By expanding available federal subsidies, Americans at all income levels could choose market-based coverage that works for their families.

And, by using tools such as reinsurance, we can stabilize premiums to control health care costs, providing needed peace of mind for millions of Americans.

Medicare for All-style proposals would take these tools off the table and foist a whole new set of health care problems on theAmerican people:

  • Rather than address the rising cost of health care, these plans simply cut the amount being paid to providers, which would inevitably eliminate competition and reduce choice.
  • Because these plans would dramatically reduce reimbursement rates for physicians and hospitals, there would be a restriction in the amount of care they provide.
  • The costs would be enormous and families would have to pay more.  Two independent analyses’ predict a $32 trillion price tag over 10 years.  As NBC News notes, implementing such a system “requires a massive new source of tax revenue.”

Rather than eliminating our entire health care system and starting over again with a costly, poorly conceived, one-size-fits-all system – as supporters of Medicare for All-style plans would have us do – we should be using the powerful tools within our existing system to move America towards universal coverage.

The American People Favor Protecting What Works, Fixing What Doesn’t

A recent poll by the Kaiser Family Foundation found that most Americans don’t support Medicare for All-style proposals once they learn what it would mean for them.  From eliminating the choice and control Americans enjoy through market-based coverage, to treatment delays and a lower quality of care, to the fact that it would force Americans to pay more, including through higher taxes – Americans are not on board with a one-size-fits-all approach to health care.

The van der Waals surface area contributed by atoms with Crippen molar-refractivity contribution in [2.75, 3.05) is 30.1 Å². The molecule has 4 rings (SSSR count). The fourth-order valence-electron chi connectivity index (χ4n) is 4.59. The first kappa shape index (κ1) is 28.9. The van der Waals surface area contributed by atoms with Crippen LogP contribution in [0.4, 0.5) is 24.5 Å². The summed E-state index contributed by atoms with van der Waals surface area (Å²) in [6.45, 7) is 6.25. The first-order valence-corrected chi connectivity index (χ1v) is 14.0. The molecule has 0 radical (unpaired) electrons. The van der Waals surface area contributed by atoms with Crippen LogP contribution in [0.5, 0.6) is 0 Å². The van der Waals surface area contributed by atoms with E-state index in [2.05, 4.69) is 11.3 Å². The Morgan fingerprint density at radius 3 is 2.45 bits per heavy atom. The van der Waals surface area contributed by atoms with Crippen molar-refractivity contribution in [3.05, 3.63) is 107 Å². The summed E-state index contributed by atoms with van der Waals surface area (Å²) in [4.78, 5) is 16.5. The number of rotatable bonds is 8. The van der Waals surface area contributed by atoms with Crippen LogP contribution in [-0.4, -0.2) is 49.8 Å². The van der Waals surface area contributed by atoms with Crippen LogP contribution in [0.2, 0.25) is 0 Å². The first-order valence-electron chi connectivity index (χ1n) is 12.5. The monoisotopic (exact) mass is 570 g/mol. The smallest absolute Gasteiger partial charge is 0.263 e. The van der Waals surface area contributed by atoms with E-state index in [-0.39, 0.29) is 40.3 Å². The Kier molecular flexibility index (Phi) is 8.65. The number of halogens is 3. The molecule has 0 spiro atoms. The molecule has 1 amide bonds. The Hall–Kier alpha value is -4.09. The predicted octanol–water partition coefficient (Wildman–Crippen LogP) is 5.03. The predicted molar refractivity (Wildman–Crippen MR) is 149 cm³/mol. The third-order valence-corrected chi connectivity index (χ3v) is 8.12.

In fact, the same poll showed that voters – including most Democratic voters – want Congress to focus instead on protectingand improving upon what works in America’s health care system.

That polling data tracks closely with what voters supported at the ballot box last fall, where the Democratic House candidates who delivered the majority did not run on Medicare for All-style proposals:

  • Of the 11 Democratic candidates who won in House districts where a majority of voters supported Republican presidential candidates in the past decade, not a single one campaigned on support for Medicare for All.
  • Of the House Democrats who won seats in Republican-leaning districts 74 percent did not campaign on support for Medicare for All.
  • Of the four non-incumbent Democrats who won statewide races last November in states President Donald Trump carried in 2016, not one campaigned on support for Medicare for All.

Democrats netted 40 seats in the U.S. House on a platform of protecting and building upon the strengths of our current health care system.  As The New York Times reported last fall, “[c]andidates who delivered the House majority largely hailed from the political center, running on clean-government themes and promises of incremental improvement to the health care system rather than transformational social change.”

As we approach March 23rd and the nine-year anniversary of the signing of the Affordable Care Act, elected officials should take to heart the opportunity to work together to protect and build upon what is working in American health care, while fixing what is broken.